So what HAS been decided about the fences? The reason the question needs to be asked is because the video appears to show that there will be no fences – and although that would be very nice we have concerns that behind the scenes a different view might have been taken. The practicalities suggest that having no fences at all would prove impossible. Security is one problem. And erosion is another. But the video seems to suggests that nearly a million people a year will be free to walk amongst the stones, not held back by fences, ropes or rules. It seems unlikely.

A lot of people hold the “no fences and free access to the stones” concept very dear. If it is not going to happen then it would be better if people were told, not given a contrary impression by a video. Indeed, the public has the right to know does it not? Open access to the stones may or may not be impractical but open access to information about this matter certainly isn’t!

Exteran Links: http://heritageaction.wordpress.com/

Merlin @ Stonehenge
The Stonehenge Stone Circle Website

Solstice and “The Ancestor”

7 12 2010

A Winter Solstice celebration is to be held at which  The Ancestor will be receiving his new winter crown and decorations for the festive period….  Could it be the start of something significant?

Few would disagree that when he was set up at Stonehenge for the summer solstice The Ancestor was a marvelously apt symbol, a powerful expression of everyone’s feelings towards sunrise, particularly at the solstices. But clearly he can’t be shipped to Stonehenge twice a year so is there not an opportunity here? 

Everyone knows that vast gatherings at Stonehenge, particularly at summer solstices, pose major logistical, conservation and financial problems for English Heritage, ones that they will be finding increasingly difficult to cope with in the face of the cuts. The pagan community are acutely aware of this and also that the difficulties aren’t caused by them but by others attracted to the event without adequate appreciation of the need to respect the monument.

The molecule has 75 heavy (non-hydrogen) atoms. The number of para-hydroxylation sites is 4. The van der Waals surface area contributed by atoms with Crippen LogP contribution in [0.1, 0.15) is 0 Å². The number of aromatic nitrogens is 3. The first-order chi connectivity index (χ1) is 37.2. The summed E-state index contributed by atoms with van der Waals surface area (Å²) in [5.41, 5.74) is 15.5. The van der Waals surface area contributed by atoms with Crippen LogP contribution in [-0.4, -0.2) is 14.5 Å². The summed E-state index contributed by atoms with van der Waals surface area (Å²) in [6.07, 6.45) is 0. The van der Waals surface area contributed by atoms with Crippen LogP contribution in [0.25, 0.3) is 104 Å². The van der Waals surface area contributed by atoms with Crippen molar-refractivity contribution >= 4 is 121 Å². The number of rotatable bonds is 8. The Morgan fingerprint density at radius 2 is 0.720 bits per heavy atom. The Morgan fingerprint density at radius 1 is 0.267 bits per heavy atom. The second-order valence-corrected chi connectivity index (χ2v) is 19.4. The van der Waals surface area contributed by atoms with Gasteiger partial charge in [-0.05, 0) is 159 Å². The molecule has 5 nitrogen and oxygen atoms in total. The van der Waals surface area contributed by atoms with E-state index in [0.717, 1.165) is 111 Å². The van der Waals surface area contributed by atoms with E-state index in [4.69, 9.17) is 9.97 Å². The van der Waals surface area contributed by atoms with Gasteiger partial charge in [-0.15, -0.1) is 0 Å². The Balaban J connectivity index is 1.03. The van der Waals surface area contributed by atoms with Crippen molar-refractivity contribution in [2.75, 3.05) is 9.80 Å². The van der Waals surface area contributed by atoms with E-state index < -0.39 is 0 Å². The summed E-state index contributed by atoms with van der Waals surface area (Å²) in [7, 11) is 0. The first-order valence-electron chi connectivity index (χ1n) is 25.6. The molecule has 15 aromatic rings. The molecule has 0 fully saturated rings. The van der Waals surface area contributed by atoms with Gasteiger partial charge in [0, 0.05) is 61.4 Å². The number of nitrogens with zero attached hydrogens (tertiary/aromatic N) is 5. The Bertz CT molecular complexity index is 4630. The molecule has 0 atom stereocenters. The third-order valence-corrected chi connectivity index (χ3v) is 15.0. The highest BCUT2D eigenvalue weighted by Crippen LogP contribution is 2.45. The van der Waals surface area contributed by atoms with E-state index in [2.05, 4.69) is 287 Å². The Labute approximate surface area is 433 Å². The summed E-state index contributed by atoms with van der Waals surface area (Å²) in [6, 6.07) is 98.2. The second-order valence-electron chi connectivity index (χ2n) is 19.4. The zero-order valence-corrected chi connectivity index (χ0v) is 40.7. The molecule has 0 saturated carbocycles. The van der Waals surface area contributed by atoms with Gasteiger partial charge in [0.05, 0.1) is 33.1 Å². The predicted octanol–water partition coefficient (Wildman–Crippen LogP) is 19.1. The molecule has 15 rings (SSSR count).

So here’s a possible solution:

Suppose the main summer solstice celebration centred not on Stonehenge but elsewhere, around The Ancestor? Could this not take much of the pressure off Stonehenge and perhaps allow a smaller-scale, more seemly gathering at the stones, to the advantage of both pagans and the authorities?

Not that the alternative celebration need be any less valid. As well as The Ancestor there might be the opportunity to erect heel stones at the venue so more people could see the symbolism of the sunrise more accurately – after all, modern pagans are Neo Pagans are they not? Why shouldn’t they (and all of us) have a way to celebrate modern sunrises properly, not long-gone ones inaccurately? 

Who would pay? Well, presumably no-one would mind paying a pound or two at the gate since it wouldn’t be at Stonehenge and would be easily approached without a long cold hike. And the start-up costs? How about asking English Heritage if they’d mind paying that out of the savings they’d make out of not having to run the event at Stonehenge!? Seems like it would be a very good deal for them, the taxpayer, Stonehenge and all pagans.

So there’s the suggestion. Discuss! Could the Solstice be better celebrated by everyone? And could The Ancestor be made into the permanent and universally admired face of modern paganism?

External link: http://heritageaction.wordpress.com/2010/12/03/solstice-and-the-ancestor/

Merlin @ Stonehenge
The Stonehenge Stone Circle Website